Lots of 5K’s and some longer races have kids runs just after. It’s a great way to get your kids involved in what you’re doing and foster a love of running, or at least get them some bling.
Carter Bowman, right, watches football with his family, including his uncle Paul Brubaker, center, and aunt Beth Brubaker, left, in November at Central York High School. Carter, 15, was diagnosed with a malignant brain tumor two years ago. He is now in remission and recently started a foundation to help other kids undergoing the same treatment he went through. A fundraiser benefiting the Carter N. Bowman Foundation will be held Saturday at the Out Door Country Club. (Kate Penn — Daily Record/Sunday News)
When Carter Bowman learned he had a malignant brain tumor, he thought of sick kids lying in hospital beds and people dying.
Then he chose to think about it differently.
The Central York High School freshman was 13 when he was diagnosed with a grade 3 anaplastic astrocytoma brain tumor. He had been hit while playing football for his middle school’s team in October 2011. And because his parents weren’t at the game, they took him to get tested for a concussion, just to be safe.
He didn’t have a concussion. However, the scan showed an abnormality in his brain. Continue reading →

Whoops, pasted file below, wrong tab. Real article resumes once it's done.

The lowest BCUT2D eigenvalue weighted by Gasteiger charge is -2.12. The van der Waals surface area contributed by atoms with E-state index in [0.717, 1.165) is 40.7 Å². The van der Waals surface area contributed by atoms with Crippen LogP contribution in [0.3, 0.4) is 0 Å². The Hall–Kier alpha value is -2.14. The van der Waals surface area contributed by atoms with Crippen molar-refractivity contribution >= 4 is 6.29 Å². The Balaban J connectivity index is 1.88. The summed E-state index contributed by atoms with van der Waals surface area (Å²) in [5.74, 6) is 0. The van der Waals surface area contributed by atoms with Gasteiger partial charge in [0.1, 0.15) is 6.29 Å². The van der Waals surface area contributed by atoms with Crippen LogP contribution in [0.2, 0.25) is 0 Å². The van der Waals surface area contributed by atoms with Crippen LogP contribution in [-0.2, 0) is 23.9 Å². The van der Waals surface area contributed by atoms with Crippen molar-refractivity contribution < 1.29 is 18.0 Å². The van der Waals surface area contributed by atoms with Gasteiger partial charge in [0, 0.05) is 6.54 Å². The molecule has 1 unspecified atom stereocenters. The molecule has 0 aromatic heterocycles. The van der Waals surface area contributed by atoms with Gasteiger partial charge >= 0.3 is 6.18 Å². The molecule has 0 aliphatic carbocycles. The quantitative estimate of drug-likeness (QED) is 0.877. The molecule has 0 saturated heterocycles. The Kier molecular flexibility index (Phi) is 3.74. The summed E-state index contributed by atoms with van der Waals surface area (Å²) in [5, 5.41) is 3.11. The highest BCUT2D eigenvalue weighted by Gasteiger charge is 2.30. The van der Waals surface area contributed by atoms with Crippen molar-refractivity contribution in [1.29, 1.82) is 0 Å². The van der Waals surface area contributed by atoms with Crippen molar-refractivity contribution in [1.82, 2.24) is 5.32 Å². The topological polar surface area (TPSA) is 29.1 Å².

Eat Play Breathe York, a health initiative within York City, is focused on making the healthy choice the easy choice. Partners in the initiative are working to improve access to healthy food options, increase physical activity opportunities and decrease exposure to tobacco through policies, systems and environmental changes.
Eat Play Breathe York has recently embarked on a new project: educating the community about healthy living options through one minute public service announcements. The first video, Yum! Apples! features “adorable kids,” participants of the York YMCA school-aged child care program, who proclaim their unscripted thoughts about eating apples. Continue reading →
We want to create a fun and inviting space to share knowledge about healthy living to help our community get stronger and feel better. We don't want you to sweat the small stuff -- having the latest tennis shoes, belonging to the best gym or running a mile in record time. We want you to know that it's not a big deal to get started -- or keep going -- in this health and fitness journey. We want this blog to be a place for everyone -- no matter what your interest or fitness level. We can all do this together. No Sweat, York.